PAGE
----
“Soft Tangible Interaction Design with Tablets for Young Children” by Arita, Seo and Aldriedge

  • ©Janelle Arita, Jinsil Hwaryoung Seo, and Stephen Aldriedge



Entry Number: 95


    Soft Tangible Interaction Design with Tablets for Young Children



    As touch screen devices grow in popularity among consumers, so do their exposure to young children. Although the American Academy of Pediatrics publicly recommends a screen-free zone for children under 2 years old and the potential negative effects such as impaired motor skill development and decreased outdoor socialization, the amount of exposure to young children will continue to increase.
    This leads to the question of how can we improve this current situation? In our research, we propose the idea of integrating soft tangible toys with an iPad, a popular touch screen device among tablet users. Prior tangible interaction research suggests that tangible components help enhance children’s spatial exploration, communication and collaboration, and strategy forming (Antle, 2012). The sensory experience for touch also plays an important role as the soft felt material of the object may help to influence the likability and emotional experience (Hornecker, 2011). Our research looks at how tablets when used with soft tangible objects could help learning development for toddlers and prekindergartners, as well as their engagement and enjoyment.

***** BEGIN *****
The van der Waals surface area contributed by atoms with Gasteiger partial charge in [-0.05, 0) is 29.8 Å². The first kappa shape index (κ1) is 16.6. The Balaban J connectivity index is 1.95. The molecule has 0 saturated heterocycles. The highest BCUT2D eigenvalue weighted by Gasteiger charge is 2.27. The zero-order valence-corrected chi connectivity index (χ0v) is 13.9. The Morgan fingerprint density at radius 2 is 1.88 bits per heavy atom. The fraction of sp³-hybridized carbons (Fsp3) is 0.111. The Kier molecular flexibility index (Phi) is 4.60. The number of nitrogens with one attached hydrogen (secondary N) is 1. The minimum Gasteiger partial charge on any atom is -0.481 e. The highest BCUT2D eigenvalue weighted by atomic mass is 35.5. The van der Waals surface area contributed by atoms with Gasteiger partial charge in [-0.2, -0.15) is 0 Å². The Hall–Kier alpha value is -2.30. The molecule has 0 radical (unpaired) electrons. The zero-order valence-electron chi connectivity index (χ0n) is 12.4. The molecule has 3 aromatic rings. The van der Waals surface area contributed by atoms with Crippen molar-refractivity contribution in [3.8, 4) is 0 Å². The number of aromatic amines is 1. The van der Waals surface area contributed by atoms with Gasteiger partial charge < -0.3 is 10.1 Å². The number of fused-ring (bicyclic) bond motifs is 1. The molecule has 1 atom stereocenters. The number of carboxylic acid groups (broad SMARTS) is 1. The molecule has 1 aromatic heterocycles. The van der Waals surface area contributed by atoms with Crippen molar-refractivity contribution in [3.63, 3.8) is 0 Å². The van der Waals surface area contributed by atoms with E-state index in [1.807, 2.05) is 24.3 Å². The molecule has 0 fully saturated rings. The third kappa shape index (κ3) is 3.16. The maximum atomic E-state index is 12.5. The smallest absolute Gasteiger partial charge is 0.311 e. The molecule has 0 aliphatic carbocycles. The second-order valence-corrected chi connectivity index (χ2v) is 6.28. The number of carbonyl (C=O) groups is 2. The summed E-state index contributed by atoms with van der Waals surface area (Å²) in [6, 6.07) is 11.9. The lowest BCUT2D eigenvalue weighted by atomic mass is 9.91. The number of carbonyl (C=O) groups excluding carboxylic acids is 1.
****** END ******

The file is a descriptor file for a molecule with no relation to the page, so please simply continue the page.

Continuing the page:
1. Antle, A. N. Exploring how children use their hands to think: An embodied interactional analysis, Behaviour and Information Technology, in Behaviour & Information Technology 32(9), Taylor&Francis, 2013.
    2. Eva Hornecker. Let’s Get Physical: The Role of Physicality in Tangible and Embodied Interactions. ACM interactions magazine vol. 18, iss.2 (March/April 2011), pp. 19–23.
    3. Kratz, S., Westermann, T., Rohs, M., Essl, G. CapWidgets: Tangible widgets versus multi-touch controls on mobile devices.


ACM Digital Library Publication:

Overview Page: